Tuesday, 26 July 2011
Keeping the investigation into Newscorp balanced.
A current example of this is the growing call for David Cameron to stand down and resign over links between Andy Coulson and the mobile hacking cases at News of the World. It would be ridiculous to suggest that Cameron should be removed just because he has association. To be fair to David Cameron, when Andy Coulson was hired he had been sworn, on oath, that he had no involvement with phone hacking. As far as anyone should be concerned, at the time the man was not proven guilty. Accusations are not fact until proven.
At the time, despite these accusations, Coulson was a good choice for the role. (although maybe Cameron should have listen to leading Lib dems such as Clegg and Lord Ashdown!) The appointment has now proven to have been a mistake but despite the protestations of Ed Miliband- who is himself courting the media and scoring easy points against the government by echoing what the people want to hear rather than come up with an alternative economic policy, hindsight is the only thing proving it.
Beyond that, the removal of David Cameron as Prime minister at this time, for this reason would be detrimental to this country's economic recovery. Agree or disagree with the coalition's economic policy any delay or massive political upheaval cannot be good for the economy or in investment confidence in Britain.
After all for the meantime Nick Clegg would be running the country until the next Conservative Party conference in September when the leadership contest would be resolved and then there would be a shift in the dynamic in the Coalition agreement. Love it or loath it the fact that Cameron and Clegg get on in a personal capacity and share many of the same ideals helps keep the coalition together, without that dynamic it could descend into chaos and inter party fighting that could tear the agreement apart and possibly force a general election, something no one is prepared for and would again through economic stability to the wind, or a minority government. What we need is stability and a steady hand on the tiller. At the moment I think that there is the correct amount of debate and discussion in parliament to affect change that has been thoroughly thought our.
My other worry is that Rebekah Brooks and Andy Coulson are being painted up to be the main villains of the piece along with the Murdoch's. I think Rupert Murdoch has shown good amount of humility and an understandable lack of culpability with the main issues, after all he claims not to have spoken to the News of the World editor on a more than a monthly basis, after all it made up less than 1% of his global empire.
However Coulson and Brooks are being painted as the key "bad guys" - The danger of this is, yes they as editors were responsible for the conduct of their staff and if they were unaware that certain practices were being carried out then they were clearly incompetent and had no idea how their organisation was being run. However I fear the public will continue to bey for their blood and once they have been prosecuted then they will lose interest. Much like the MP expenses scandal, some of the worst were charged, publicly shamed, lost their seats or removed from power but the lesser players got away with it as the Public lost interest. Worse yet they will shout miscarriage of justice if they are declared innocent whether they are or not.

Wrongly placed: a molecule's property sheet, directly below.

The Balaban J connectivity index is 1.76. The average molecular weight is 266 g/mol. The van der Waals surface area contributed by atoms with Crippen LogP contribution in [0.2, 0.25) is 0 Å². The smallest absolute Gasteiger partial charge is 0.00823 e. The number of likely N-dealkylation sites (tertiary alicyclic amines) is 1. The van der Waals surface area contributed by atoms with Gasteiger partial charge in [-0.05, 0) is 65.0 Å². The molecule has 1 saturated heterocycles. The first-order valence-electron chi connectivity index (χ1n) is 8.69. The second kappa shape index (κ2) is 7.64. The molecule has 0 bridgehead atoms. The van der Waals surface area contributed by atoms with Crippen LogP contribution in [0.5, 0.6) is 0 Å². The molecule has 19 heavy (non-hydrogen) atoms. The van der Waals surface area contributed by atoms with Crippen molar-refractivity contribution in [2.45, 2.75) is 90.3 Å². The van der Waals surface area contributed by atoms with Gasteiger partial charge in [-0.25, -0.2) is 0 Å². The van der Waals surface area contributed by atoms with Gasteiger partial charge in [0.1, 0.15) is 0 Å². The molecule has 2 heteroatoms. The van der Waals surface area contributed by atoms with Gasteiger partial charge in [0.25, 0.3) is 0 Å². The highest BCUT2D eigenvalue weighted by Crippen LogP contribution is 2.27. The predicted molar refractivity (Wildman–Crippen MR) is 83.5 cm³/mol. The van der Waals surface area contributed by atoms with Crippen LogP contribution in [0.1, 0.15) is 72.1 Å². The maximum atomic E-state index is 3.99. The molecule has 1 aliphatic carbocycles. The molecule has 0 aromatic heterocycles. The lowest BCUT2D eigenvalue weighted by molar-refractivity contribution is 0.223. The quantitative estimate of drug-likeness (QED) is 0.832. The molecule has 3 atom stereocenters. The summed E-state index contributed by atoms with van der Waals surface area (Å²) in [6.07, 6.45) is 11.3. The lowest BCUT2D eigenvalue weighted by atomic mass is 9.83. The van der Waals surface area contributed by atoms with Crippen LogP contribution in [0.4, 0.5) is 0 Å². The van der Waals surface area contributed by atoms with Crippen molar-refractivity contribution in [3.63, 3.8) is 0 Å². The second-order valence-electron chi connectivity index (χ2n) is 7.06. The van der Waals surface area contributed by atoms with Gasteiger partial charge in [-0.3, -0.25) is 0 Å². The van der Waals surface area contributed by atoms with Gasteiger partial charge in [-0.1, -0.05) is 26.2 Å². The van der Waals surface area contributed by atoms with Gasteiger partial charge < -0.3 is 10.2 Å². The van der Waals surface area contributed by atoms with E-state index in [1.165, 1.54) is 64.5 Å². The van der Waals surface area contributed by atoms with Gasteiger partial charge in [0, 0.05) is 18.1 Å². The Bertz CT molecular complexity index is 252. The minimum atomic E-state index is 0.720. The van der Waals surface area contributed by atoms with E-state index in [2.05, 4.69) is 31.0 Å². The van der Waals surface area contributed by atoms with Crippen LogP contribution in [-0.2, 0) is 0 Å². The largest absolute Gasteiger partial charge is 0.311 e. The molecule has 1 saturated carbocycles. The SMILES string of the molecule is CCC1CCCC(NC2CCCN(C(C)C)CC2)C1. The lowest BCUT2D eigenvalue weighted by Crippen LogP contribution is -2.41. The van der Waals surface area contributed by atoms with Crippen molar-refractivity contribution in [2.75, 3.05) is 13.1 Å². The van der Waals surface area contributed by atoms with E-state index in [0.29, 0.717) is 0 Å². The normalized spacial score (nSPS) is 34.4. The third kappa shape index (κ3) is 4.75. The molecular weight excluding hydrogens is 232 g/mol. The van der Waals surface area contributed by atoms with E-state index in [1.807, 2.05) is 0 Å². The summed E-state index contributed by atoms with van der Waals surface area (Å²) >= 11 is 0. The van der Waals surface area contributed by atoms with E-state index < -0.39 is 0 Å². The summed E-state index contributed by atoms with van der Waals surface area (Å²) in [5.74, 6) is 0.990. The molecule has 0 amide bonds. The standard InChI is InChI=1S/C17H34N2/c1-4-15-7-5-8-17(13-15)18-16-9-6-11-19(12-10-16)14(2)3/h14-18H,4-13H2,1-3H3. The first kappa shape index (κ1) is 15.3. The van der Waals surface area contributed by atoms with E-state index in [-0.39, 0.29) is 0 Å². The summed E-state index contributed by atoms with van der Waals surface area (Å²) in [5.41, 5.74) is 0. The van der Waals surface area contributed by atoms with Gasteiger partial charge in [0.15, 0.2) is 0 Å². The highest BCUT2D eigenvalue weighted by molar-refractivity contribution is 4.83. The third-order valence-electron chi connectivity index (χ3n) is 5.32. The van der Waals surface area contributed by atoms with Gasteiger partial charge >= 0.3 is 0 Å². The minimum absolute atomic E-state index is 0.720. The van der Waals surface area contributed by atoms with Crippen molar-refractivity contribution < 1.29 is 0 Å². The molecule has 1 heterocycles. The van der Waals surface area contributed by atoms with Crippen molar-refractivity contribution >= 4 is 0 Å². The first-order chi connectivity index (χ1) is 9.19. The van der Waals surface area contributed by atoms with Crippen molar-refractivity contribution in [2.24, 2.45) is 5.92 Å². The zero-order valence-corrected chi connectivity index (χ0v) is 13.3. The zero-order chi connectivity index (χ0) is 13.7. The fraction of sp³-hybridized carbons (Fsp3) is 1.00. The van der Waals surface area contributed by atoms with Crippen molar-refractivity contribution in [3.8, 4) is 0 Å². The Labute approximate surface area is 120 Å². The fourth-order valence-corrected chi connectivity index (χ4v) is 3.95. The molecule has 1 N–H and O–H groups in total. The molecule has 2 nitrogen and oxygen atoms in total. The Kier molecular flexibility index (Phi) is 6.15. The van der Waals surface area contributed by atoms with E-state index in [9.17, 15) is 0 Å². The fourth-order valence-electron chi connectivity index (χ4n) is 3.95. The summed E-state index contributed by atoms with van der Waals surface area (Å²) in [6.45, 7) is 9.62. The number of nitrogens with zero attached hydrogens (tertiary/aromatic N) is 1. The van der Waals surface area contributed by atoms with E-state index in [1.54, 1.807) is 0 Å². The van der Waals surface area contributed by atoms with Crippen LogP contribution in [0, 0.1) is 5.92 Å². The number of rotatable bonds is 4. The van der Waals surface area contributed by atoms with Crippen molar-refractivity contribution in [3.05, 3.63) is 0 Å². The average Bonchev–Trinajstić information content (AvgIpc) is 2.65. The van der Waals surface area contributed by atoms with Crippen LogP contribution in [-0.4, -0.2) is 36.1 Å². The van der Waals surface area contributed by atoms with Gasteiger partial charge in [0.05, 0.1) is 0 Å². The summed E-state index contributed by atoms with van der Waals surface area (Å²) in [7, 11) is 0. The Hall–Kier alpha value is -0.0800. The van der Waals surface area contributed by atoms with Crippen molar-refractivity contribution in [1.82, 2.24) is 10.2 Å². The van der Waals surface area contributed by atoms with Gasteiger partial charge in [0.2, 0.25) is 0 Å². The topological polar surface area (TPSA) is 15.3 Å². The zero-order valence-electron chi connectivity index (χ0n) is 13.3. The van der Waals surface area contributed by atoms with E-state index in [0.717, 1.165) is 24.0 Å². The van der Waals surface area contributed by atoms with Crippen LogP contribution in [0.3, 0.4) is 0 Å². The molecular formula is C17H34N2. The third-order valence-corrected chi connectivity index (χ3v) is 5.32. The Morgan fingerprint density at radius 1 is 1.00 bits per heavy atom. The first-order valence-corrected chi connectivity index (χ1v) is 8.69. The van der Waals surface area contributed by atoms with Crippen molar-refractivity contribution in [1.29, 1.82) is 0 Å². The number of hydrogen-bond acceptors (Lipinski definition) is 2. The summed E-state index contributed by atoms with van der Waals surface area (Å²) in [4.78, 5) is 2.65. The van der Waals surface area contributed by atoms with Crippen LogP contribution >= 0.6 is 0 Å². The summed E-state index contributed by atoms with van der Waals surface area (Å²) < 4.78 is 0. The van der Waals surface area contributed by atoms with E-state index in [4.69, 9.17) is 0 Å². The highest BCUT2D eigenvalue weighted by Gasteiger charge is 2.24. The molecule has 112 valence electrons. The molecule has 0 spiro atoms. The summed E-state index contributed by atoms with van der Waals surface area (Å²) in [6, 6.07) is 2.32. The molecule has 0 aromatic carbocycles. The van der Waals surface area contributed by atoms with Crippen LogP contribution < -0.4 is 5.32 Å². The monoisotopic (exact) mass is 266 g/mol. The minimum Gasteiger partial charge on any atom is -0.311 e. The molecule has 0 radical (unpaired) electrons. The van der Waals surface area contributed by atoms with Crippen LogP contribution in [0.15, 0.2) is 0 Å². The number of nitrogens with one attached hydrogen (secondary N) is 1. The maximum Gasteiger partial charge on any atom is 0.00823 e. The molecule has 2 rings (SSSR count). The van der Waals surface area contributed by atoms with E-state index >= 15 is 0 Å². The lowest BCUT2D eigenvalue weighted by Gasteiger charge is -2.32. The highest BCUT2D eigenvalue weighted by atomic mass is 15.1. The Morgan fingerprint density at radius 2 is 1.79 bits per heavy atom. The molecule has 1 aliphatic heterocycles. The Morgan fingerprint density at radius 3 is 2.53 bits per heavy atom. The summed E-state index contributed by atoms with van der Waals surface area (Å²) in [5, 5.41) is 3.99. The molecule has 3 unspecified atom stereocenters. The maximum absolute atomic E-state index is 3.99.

My fear is that everyone will be concentrating on Brooks, Coulson and the Murdoch's and forget about the people who actually carried out the acts or allowed them to happen and will have satisfied themselves with just the big scalps much like the Nuremberg trials, the top people all rightly dealt with by justice but those who signed individual orders, or carried out acts of brutality slipped the net.
Another fear is that this will turn into a guilt by association like the July bomb plot of 1944. Just because you have had dinner with Mrs Brooks, or had meetings with Mr Murdoch over the years you must somehow be linked to the scandal and have your name and office smeared by the association. After all Sir Paul Stephenson has gone from the Met and he was a much better head then Sir Ian Blair, and now so has his deputy on the basis of an as yet unproved rumour and pressure is mounting on Cameron to resign just for association with the Murdoch press. Something Mr Miliband has avoided despite him having 11 meetings out of 32 with News international yet the PM is feeling all the heat and now George Osborne is taking the flak as well for 18 meetings during the election.
What needs to be done is a sensible, non frenzied investigation that takes in all the possible guilty parties and prosecutes everyone who is guilty. There should also be a further reaching investigation to see if other newspaper groups are responsible for similar acts and legislation drawn up so as to make sure it never happens again. Clear guidelines need to be put down as to what is and isn't acceptable for reporters and also the way politicians and Police interact with the media as well as stiff penalties for those who break them.